Article written by By Dr. Ava Ghasemi, Psy.D., C.Psych., Clinical Psychologist at the Mapletree Center DMCC, March 29, 2020

It’s safe to assume most of you know what Covid-19 is and why we are in a global crisis (and if you don’t know coronavirus well enough, that’s ok click here https://www.who.int/emergencies/diseases/novel-coronavirus-2019

The truth is pandemics, outbreaks, quarantines are all new to most of us. So while we are learning more and adjusting day by day, let’s consider these: 

1.This is hard and it is meant to be. Let’s manage our expectations. So if you’re struggling and frustrated, feeling lonely, experiencing fears, this is all to be expected as we’re tackling this as a society and as the whole world is trying to cope. 

2. Let’s be mindful of our own triggers. Anyone who has been through war, mass migration, other epidemics, and societal trauma may feel extra on edge, triggered, irritable or sad. These are the survival instincts kicking in. Listen to them, don’t ignore them, think of them as friendly advice from someone who has been through this before, but don’t let them take over. How you might ask? Read #3.

3. Acknowledge your emotions, name them, say to yourself “this is hard, I’m not alone, what can I do now to help myself and focus on the things I have control over.” For example, call friends and family, preferably someone who is not feeling debilitated by the pandemic but can understand what you’re experiencing. Over-optimism is just as isolating as super negativity. So find someone with a balanced view and attitude to speak to.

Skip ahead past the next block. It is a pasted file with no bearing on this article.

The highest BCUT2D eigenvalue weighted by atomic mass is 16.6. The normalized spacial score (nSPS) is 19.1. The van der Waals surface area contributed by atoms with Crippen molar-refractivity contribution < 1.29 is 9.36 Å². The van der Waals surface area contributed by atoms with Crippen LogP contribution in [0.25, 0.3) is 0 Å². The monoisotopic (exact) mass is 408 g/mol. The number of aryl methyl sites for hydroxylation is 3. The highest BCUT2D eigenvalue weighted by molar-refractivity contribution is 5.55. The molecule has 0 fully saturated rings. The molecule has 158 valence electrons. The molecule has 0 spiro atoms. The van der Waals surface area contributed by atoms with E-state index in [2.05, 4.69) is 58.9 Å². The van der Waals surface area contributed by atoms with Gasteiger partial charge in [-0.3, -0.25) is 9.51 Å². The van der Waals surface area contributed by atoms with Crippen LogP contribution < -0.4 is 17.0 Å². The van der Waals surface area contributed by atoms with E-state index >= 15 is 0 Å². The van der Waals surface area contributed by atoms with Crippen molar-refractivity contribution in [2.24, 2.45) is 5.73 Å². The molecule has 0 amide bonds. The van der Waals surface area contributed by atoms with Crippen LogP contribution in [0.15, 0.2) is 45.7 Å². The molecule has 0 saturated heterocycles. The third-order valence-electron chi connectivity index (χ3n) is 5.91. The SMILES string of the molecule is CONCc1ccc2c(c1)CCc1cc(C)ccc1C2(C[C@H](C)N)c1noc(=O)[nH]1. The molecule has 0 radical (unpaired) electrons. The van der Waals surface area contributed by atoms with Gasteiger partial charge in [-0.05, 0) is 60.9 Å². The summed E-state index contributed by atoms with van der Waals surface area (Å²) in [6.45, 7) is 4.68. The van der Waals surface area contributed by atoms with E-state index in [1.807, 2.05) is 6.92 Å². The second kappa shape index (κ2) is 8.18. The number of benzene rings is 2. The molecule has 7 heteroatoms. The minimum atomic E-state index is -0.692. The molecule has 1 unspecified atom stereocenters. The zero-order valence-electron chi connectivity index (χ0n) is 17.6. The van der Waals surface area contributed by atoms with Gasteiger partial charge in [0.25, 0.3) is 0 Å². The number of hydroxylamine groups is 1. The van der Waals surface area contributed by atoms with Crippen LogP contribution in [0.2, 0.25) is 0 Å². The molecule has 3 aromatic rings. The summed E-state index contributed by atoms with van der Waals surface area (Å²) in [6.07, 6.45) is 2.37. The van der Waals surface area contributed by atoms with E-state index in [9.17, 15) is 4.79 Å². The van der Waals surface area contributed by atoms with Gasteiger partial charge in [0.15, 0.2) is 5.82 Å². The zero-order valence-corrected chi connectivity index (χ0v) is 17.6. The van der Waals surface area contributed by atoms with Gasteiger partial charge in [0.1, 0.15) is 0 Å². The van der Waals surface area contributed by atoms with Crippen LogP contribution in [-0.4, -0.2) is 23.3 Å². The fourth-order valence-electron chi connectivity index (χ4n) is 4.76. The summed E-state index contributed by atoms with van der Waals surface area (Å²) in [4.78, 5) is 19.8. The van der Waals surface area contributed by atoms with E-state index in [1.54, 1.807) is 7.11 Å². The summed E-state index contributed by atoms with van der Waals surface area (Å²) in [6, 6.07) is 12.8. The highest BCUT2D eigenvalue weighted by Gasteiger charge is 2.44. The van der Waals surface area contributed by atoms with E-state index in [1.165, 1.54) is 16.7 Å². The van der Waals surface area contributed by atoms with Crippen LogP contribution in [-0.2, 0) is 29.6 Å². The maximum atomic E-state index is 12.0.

4. Be kind! This is a time to come together (from a distance). If you are financially better off than others, help them until they get back on their feet. If you need help don’t isolate. Even getting some free help like babysitting so you can take a nap or do some exercise at home is worth asking for. Do whatever it takes and get and give whatever help possible. 

5. Be responsible but don’t shame others. Educate those around you but be careful about judgment, shaming, and stigmatizing others who for example have just come back from a high risk country or who make different choices. Share your concerns but with compassion. 

6. Assume this will have some sort of a long term impact on everyone’s life, so plan accordingly. Don’t panic but also don’t avoid. If this means having to look for a new job, downsizing your business, moving back to your home country once things have stabilized, start having these conversations with people who are calm and who care about you and think through some of these scenarios. Know that no matter what, you will find a way to cope! And if you don’t believe you can cope, talk to your therapist!